What struck me about Lum’s work is how she transforms both the things she has gathered and her broad and deep know of art history, from Dada, Orphism, and Cubism to Lettrism and décollages, into something all her own, which means she has achieved the autonomy that she is seeking. That is the welcome surprise that awaits anyone who visits this exhibition and looks long enough to see that all the similarities to her precedents fall away, and what emerges is something fresh and engaging.
In “Poster” (2021, acrylic, found paper, and photo collage on paper, 30 by 22 inches), the clusters of asemic letters are on the cusp of legibility, and a spatial cul-de-sac is visible on the right. I am reminded of that moment in a foreign city when you realize the signs are beyond your comprehension, and yet that is not really what is going on in this work. If all art aspires to the condition of music (which is a state of abstraction), as Walter Pater said, “Poster” achieves that state while having one foot in the referential world.
In “Rue Charlot” (2021, acrylic, found paper, and photo collage on paper, 30 by 22 inches), which refers to a trendy, upscale street in the Marais district of Paris, Lum brings together printed and solidly colored pieces of paper with a photo collage. In the photo collage, which is in the upper right-hand corner, we can read the words “port” (twice) and “cant,” along with the peeling letters “DIA,” all of which we are invited to interpret. The photo collage is overlaid what could be the letter F (which we see elsewhere in the collage) or an architectural element. It is that shifting and visual rhyme that holds the viewer’s attention, as well as invites further scrutiny. Meanwhile, the red and white printed pattern brings to mind a basket, suggesting it may be meant to recall a time when people commonly used baskets to carry things and nice printed wrapping paper had not yet been invented.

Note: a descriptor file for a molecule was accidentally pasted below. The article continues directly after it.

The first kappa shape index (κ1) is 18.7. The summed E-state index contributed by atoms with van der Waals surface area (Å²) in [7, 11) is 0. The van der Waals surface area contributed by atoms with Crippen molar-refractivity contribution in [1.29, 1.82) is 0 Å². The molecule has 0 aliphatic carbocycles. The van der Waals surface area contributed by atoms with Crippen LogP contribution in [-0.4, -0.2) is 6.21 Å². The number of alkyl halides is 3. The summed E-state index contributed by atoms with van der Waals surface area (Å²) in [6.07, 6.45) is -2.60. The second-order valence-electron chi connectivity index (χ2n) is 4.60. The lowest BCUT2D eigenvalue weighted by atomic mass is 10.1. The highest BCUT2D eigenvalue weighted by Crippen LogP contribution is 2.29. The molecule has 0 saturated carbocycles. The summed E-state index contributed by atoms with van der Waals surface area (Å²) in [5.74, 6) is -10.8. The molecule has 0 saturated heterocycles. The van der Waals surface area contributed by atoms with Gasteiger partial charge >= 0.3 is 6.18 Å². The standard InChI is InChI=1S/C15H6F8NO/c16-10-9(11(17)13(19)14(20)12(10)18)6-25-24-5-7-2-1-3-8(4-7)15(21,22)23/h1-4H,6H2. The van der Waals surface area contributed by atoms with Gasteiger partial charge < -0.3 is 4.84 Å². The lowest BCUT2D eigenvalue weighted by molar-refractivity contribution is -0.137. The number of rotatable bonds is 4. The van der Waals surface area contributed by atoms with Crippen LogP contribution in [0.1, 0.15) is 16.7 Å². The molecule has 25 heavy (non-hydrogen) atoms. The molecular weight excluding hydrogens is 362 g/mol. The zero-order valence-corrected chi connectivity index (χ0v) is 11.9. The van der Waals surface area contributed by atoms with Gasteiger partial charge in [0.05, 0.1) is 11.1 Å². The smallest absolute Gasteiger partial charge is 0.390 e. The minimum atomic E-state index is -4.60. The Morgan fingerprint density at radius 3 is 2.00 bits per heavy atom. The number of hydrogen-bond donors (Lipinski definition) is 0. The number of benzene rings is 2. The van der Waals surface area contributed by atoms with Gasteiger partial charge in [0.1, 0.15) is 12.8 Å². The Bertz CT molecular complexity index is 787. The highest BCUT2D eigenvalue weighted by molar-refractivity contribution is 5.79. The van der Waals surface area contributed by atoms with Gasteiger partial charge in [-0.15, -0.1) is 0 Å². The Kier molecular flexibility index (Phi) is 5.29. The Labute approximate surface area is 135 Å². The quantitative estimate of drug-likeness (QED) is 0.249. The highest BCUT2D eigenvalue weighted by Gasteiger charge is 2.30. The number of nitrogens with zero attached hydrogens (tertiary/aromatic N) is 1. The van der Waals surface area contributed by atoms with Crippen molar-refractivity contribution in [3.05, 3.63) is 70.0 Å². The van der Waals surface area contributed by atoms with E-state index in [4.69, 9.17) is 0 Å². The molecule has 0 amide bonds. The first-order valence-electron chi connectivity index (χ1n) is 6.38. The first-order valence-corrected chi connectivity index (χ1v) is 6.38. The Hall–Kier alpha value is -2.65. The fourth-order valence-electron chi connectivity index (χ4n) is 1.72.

Another thing that struck me about the works in this exhibition was how different they were from each other, even as Lum used some of the same materials. The painting on paper “Endless Fall 3” (2021, acrylic on paper, 30 by 22 inches) depicts what could be a table with a large, planar, abstract object on it, or a geometric sculpture with six legs, and shares something with the work of Thomas Scheibitz, whose lexicon also nimbly dances between two- and three-dimensionality.
One can sense Lum’s joy at alluding to art movements and artists, such as Robert Delaunay and Mimmo Rotella, as well as reminding us that the gap between art and life, at least as Robert Rauschenberg defined it, can be dissolved by a daily practice that uses what is found in the course of a day. The care that Lum puts into the compositions, in tandem with her refusal to settle into a mode of production, is refreshing at a time when branding is held in high esteem.
Mary Lum: When the Sky Is a Shape continues at Yancey Richardson (525 West 22nd Street, Chelsea, Manhattan) through February 26.